Overview

Few stompboxes have shaped the sound of rock like the Electro-Harmonix Big Muff Pi. Fewer still have gone through as many variations while still maintaining their fan bases. From David Gilmour to Billy Corgan to J. Mascis and Dan Auerbach, the Big Muff Pi continues to be the life blood of fuzz.

read more ...

Product Specs

Brand
Model
  • Big Muff Pi Distortion / Sustainer
Finish
  • Silver / Black / Red
Year
  • 2010s
Categories

From the Price Guide

More Information

Fuzz as a tone has become so ubiquitous that many millenials grow up thinking that's just what an electric guitar sounds like. Even beginning guitarists who have their own gear and a year or two under their belts eventually have a eureka moment when they discover that fuzz is a separate effect from just turning up their amp or using an overdrive. Fuzz tones owe a lot of their omnipresence to classic recordings that defined the '60s and '70s, and the stompbox behind many of those recordings was the Electro-Harmonix Big Muff Pi.

What started with the Fuzzrite and Dallas-Arbiter Fuzz Face in the mid-1960s eventually snowballed into a complete paradigm shift of how rock guitar should sound, spearheaded in large part by the Electro-Harmonix Big Muff through the 1970s. Up through 2000, the Big Muff went through no less than seven main versions, each with its own circuit variations and idiosyncrasies. Kit Rae, the reigning expert on all things Big Muff, has spent half a lifetime researching and describing the design changes and history.

Read our interview here with Kit Rae to learn more about the history of the Electro-Harmonix Big Muff Pi.

You Know The Sound Already

Guitarists often resort to using taste or touch adjectives to describe tone when speaking or writing instead of playing. Creamy. Crunchy. Glassy. Biting. Silky. Sweet. Throaty. For some reason, fuzzy seems to match the tone more in terms of sensation than any of these other terms of art, and it's a description that has stuck. Fuzz boxes make things sound thick, warm and scratchy at the same time, like a good piece of wool. Like any classic effect, you can get a better picture of what it does by examining the work of famous artists who have used them.

David Gilmour might be the patron saint of of the Big Muff, particularly the second version known as the Ram's Head. You can learn more about this particular model by watching our Ram's Head Shootout video. Listening to his solo tones on Pink Floyd's LP The Wall, particularly on "Comfortably Numb," will give you a good idea of what the Big Muff can do when played with single note lines. Soaring, thick, and gritty, with plenty of sustain (helped out by a trusty MXR Dyna Comp).


Billy Corgan of The Smashing Pumpkins takes us to the other classic use of the Big Muff, which is cascading, impossibly thick power chords. Listening to their 1993 LP Siamese Dream is an object lesson in walls of Big Muff-powered fuzz. The track "Mayonnaise" in particular offers a nice contrast between clean and fuzz tones, and it's unmistakable when you hear it. Granted, Corgan used a distortion effect going into a Big Muff often and layered tracks to get his signature "wall of guitar" sound, but at the heart of it is still a late '70s Big Muff throttling its op-amp ICs to the limit with the tone bypass switch engaged. To hear a simpler guitar-into-Big-Muff-into-amp sound, check out "Dead Leaves and the Dirty Ground" by Jack White.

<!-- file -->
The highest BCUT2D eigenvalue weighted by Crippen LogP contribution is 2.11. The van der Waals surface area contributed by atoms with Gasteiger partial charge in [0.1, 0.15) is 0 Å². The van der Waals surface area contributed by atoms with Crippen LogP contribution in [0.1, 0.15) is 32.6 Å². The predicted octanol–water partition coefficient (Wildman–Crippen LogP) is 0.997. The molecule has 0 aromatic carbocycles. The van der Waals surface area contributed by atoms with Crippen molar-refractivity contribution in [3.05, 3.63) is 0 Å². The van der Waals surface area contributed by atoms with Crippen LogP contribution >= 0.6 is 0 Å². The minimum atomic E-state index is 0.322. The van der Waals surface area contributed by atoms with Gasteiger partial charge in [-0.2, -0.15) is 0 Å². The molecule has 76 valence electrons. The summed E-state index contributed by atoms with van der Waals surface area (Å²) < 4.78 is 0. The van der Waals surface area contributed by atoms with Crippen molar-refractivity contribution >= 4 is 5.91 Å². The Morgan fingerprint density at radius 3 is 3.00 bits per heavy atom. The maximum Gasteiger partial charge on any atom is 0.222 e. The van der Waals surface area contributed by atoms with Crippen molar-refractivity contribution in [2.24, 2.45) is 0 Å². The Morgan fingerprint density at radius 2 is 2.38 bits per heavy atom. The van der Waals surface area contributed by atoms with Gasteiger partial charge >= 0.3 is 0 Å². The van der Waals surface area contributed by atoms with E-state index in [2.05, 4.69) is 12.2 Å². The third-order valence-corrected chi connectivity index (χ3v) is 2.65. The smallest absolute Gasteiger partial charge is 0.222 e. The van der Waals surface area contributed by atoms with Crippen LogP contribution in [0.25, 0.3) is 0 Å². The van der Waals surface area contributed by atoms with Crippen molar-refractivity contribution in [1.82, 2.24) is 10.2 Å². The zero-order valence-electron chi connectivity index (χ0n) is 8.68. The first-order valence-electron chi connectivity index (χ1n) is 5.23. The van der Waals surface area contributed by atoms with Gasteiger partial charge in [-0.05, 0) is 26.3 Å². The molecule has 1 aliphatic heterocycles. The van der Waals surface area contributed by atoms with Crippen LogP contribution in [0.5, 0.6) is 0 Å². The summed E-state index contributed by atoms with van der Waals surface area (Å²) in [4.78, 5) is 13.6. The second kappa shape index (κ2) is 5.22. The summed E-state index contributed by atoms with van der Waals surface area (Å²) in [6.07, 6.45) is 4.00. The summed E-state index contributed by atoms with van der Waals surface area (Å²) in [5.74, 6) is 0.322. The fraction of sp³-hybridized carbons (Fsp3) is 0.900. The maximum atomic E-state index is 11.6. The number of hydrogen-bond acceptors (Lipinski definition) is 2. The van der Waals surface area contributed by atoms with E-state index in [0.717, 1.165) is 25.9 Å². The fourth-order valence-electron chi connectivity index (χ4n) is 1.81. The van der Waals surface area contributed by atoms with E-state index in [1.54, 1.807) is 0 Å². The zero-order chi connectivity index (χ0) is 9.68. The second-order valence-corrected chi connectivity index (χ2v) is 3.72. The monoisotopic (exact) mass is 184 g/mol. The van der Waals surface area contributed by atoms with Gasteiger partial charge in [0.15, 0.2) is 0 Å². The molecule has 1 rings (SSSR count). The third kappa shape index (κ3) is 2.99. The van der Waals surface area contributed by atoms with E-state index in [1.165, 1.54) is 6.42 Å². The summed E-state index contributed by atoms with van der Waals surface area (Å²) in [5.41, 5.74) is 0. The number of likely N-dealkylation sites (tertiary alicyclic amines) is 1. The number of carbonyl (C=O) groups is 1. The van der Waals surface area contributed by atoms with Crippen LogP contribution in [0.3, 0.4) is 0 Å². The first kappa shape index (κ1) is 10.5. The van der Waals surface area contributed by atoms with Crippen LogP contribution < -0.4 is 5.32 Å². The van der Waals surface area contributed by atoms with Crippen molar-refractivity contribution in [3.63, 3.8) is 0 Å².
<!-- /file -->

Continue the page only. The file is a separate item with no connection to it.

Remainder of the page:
The Extended Family

The Big Muff has been in continuous production in one form or another since 1969, with a ton of variation not only in casing design, but also circuit design, even for units that look identical on the outside. Most of the time these small internal circuit tweaks don't change the sound enough for anyone but the most attuned Muff fanatics to notice. Every version has its loyal following and legion of clones, so it's worth getting an affordable reissue and getting familiar with it so you have a starting point for comparison.

I see a lot of green and black boxes with Russian writing that say Big Muff on them. Are these clones?

Yes and no. In the 1990s, Mike Matthews moved production of the Big Muff to Saraov, Russia and began working with Sovtek due to a labor dispute back in the U.S. So these are genuine Big Muff circuits insides, crafted by the original creator, but built and cased by a different company. Most people don't consider these true clones but rather embrace them as part of the Big Muff lineage. Dan Auerback of The Black Keys is known to use this version of the Big Muff.

I see so many new versions of the Big Muff out there. Which one should I get?

While it's true that you can get a Little Big Muff, a Nano Big Muff, a Big Muff with a Tone Wicker or even a two-in-one Germanium Big Muff (not to mention all the clones and vintage specimens), it's usually a good idea to start with a standard reissue model or a compact version of it to get an idea of the baseline sound. From there you can branch out and explore the dense, wonderful forest of fuzz in all its myriad flavors.